My local store doesnt have any supplies for lambs, the farmers here all run thousands of sheep and dont bother with a few losses. During lambing period earlier this year for Merinos, I had quite a few lamb corpses strewn across my property dragged there by foxes from the neighbouring paddocks.

 

The vet is a couple of hundred kms away but I need to go into the regional centre tomorrow so will try there for scour halt if lamby survives the night.

 

Thanks for your advice. Next time I am going to be better prepared.

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You might want to consider bringing the lamb in the house in a dog crate. That way you will know he's is kept warm and you will be able to feed him more easily. Since you have to go into town anyway, why not bring the lamb with you and let the vet have a look. He might need an enema if he hasn't passed the malconium (that black tar like first stools) by now. Taking him into the vet might just save his life.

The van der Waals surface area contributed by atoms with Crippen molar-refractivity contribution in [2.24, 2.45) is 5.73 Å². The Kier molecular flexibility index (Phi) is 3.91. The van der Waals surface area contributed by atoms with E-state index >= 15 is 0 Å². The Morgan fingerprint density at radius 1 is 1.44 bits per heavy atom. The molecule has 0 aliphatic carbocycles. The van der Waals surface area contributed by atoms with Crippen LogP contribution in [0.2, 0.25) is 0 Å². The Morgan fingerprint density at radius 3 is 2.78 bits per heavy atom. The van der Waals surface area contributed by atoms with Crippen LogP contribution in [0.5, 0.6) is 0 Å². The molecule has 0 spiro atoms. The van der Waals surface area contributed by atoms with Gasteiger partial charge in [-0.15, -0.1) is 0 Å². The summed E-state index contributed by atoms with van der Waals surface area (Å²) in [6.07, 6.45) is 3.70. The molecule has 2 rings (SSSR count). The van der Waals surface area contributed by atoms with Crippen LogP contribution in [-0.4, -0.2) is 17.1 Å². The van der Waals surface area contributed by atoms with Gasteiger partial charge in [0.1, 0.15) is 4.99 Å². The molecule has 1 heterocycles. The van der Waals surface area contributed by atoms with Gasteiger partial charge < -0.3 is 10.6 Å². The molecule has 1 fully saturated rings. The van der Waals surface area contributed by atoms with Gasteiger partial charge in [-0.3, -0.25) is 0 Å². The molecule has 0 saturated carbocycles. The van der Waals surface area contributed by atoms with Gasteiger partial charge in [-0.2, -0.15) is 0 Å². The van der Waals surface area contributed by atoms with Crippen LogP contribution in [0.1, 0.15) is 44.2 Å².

I've had quite a few bottle babies as has my friend who breeds, and we always intervene in a situation like this and make sure the baby is kept warm enough and getting enough to eat, especially during those first few critical hours, and until we know the ewe is able to feed and the lamb is able to nurse. In fact my friend did have a ewe with nerve compression, she was unable to even get up for the first couple of days. I helped her move her into the barn into a small pen and we put her lambs in with her. She supplemented the lambs with the ewes colostrum and a lamb milk replacer as we were unable to milk enough out of the ewe for a meal. She also kept a heat lamp on above the pen so the lambs could move into the warmth.

 

We only have small flocks, mostly for fiber, so are able to keep a closer eye on at lambing time, and will readily bring a sick or weak lamb in the house, or if it looks like mom is unable or unwilling to care for it.

 

Best of luck with your little one. Hope he makes it.